A Turkish Kurdish lawyer and imam has created waves by attacking European mosques and clerics that are funded by foreign governments, including Turkey.
Feminist Seyran Ateş, who founded the liberal Ibn Rushd-Goethe Mosque in Berlin in 2017 where men and women pray together, claims foreign influence drives Islamic extremism in Europe, and prevents a tolerant form of Islam from emerging.
Her comments, which appeared in a report in the Daily Telegraph at the weekend, include calls for European governments to ban the foreign funding of mosques.
“You don’t trust the wolf to take care of your sheep,” Ms Ateş says. “We are allowing foreign governments to control the mosques in Europe. How can we develop a European Islam under these conditions?”
Many mosques across Europe regularly receive funding from abroad. Concerns have been raised in the UK and elsewhere of links between Saudi endowments, Wahhabism and Islamic extremism. Saudi Arabia’s ultra-conservative interpretation of the Kur’an views non-believers and those who do not adhere to its strict form of Islam as ‘heathens’ and ‘enemies’ of the faith.
Turkey has also been mired in controversy. Two years ago, there were multiple news reports of Turkish clerics acting as spies for Ankara in Austria, Germany, Netherlands, and Norway.
Ms Ateş singles out Turkey for criticism for the significant level of influence it wields over Germany’s Turkish Muslims. Its Religious Affairs Directorate (Diyanet) financially supports some 900 mosques in Germany where 5% of the population – 4 million people – is of Turkish heritage.
Cologne Central Mosque – Germany’s largest mosque – was built by DITIB (Diyanet İşleri Türk-İslam Birliği)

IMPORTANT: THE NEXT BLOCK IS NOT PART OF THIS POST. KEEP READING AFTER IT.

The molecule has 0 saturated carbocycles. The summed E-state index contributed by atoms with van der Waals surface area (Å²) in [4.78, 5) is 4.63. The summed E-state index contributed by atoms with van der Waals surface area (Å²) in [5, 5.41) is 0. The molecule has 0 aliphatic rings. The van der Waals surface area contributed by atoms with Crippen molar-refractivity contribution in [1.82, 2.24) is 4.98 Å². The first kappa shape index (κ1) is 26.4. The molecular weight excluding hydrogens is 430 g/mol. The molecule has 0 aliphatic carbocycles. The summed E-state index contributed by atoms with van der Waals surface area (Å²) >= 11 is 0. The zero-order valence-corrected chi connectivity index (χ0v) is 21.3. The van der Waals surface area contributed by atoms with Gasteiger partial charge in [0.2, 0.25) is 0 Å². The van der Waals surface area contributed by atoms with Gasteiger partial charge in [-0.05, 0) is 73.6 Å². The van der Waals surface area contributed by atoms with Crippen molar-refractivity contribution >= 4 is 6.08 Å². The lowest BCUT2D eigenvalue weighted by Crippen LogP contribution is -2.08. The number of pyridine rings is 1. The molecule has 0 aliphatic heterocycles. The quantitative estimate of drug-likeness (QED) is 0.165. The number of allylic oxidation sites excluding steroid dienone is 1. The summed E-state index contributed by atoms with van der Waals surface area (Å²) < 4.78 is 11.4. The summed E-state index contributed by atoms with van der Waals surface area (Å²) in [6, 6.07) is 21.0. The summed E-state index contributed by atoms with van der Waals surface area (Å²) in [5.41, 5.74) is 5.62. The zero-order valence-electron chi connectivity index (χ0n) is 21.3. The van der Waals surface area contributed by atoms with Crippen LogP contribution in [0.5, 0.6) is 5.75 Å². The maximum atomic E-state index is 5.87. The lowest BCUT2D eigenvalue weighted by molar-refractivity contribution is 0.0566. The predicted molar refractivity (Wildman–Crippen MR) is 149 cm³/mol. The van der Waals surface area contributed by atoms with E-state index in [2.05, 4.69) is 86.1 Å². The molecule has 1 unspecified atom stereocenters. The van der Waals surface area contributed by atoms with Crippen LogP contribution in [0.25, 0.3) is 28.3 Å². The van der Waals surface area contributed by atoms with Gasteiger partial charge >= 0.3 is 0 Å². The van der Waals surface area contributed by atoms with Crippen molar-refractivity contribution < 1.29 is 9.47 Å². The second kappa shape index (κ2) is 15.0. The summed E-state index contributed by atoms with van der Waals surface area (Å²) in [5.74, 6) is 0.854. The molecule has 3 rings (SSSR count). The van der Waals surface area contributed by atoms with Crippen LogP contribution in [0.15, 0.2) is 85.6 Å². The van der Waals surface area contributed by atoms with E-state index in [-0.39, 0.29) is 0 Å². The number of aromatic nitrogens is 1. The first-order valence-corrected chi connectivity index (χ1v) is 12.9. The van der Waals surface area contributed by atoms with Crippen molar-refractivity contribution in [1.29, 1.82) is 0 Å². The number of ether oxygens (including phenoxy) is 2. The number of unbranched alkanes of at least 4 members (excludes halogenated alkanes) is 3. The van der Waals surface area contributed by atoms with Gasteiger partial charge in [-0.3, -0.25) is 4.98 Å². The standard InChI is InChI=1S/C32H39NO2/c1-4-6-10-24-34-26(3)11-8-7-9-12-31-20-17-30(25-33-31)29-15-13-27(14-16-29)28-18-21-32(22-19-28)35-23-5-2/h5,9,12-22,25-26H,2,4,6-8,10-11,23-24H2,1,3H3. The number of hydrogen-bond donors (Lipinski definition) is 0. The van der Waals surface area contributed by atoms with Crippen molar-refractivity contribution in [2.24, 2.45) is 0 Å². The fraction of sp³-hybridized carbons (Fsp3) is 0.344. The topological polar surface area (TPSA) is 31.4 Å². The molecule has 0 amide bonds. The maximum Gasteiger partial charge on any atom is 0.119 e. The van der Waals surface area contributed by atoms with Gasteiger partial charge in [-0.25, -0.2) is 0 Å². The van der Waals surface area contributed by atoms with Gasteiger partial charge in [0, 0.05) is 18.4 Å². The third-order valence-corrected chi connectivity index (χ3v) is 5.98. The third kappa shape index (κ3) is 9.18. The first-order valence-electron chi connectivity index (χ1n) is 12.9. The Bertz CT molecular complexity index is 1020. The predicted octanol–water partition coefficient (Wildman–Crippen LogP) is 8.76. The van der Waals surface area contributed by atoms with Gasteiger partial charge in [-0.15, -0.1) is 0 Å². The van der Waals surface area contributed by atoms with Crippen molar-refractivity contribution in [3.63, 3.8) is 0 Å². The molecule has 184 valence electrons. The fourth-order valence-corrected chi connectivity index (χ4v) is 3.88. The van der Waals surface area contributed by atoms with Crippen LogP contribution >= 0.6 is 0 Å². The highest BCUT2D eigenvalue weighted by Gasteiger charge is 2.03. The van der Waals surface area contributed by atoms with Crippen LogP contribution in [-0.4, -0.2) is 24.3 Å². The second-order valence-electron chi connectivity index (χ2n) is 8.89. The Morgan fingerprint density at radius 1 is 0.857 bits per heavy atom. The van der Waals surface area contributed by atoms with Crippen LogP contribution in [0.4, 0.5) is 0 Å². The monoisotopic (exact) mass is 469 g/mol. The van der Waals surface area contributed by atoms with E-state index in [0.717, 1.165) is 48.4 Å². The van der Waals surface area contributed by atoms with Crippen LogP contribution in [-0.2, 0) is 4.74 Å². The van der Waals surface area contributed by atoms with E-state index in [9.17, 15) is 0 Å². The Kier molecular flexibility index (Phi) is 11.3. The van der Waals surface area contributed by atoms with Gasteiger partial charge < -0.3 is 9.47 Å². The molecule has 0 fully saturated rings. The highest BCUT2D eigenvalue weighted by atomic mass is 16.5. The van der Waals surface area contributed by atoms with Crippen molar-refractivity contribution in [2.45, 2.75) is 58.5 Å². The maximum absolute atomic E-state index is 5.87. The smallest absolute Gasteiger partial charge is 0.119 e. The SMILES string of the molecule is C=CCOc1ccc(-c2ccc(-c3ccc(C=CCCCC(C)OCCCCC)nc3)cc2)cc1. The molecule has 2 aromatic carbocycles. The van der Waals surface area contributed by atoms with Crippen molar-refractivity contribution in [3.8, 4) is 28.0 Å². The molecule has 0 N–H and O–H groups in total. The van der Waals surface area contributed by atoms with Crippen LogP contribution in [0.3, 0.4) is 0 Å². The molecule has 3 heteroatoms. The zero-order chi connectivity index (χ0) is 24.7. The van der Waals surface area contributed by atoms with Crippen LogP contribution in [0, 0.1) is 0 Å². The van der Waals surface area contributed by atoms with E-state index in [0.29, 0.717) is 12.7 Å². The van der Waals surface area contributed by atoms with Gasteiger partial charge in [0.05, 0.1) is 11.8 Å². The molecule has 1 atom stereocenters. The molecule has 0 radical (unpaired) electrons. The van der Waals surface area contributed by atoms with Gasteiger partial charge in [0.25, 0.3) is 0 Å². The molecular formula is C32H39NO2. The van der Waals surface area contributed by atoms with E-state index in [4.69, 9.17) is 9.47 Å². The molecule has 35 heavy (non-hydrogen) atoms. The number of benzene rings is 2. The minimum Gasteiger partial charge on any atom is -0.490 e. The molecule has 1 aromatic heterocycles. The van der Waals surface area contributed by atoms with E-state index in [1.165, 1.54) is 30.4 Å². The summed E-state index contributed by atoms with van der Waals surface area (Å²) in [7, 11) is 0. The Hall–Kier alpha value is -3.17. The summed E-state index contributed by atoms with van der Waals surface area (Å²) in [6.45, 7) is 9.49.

“The imams are sent here from Turkey. They are employees of the Turkish state. The sermons are written in Turkey. How can they relate to our needs here in Europe?
“They are promoting a version of Islam that is against democracy, against gender equality and LGBT rights,” she says. “They are promoting a society under sharia law.
“We have Arab mosques, Afghan mosques, Pakistani mosques, and they all use their community’s language. Why don’t we have German mosques here in Germany?”
Born in Istanbul, Ms Ateş, 55, moved with her family to Germany when she was six years old. An outspoken civil rights activist, she survived an attempt on her life as a student when she was shot in 1984.
Her 2009 book in German Islam needs a sexual revolution made her a target for Islamists, who sent her hate mail and death threats, forcing her to live under police protection.
In 2017, she raised £87,000 to launch Ibn Rushd-Goethe, a progressive mosque where male and female imams serve, and the burqa is banned. The liberal mosque has garnered extensive criticism among conservative Muslims in Turkey and the Middle East, and also led to a fatwa against her in Egypt, however two years on the mosque continues to operate independently.
Ms Ateş believes Ibn Rushd-Goethe is the perfect example of how mosques can function without any foreign funding. Taking its cue from the Kur’an and also Germany’s equivalent of the church tax, she would encourage the country’s Muslims to contribute to the creation and upkeep of mosques.
“One of the five pillars of Islam is to give a percentage of your property to the poor and to religion,” she says. “It doesn’t need to be compulsory, but Germany would be free to tell the Muslims: if you don’t want to pay it, do without mosques.”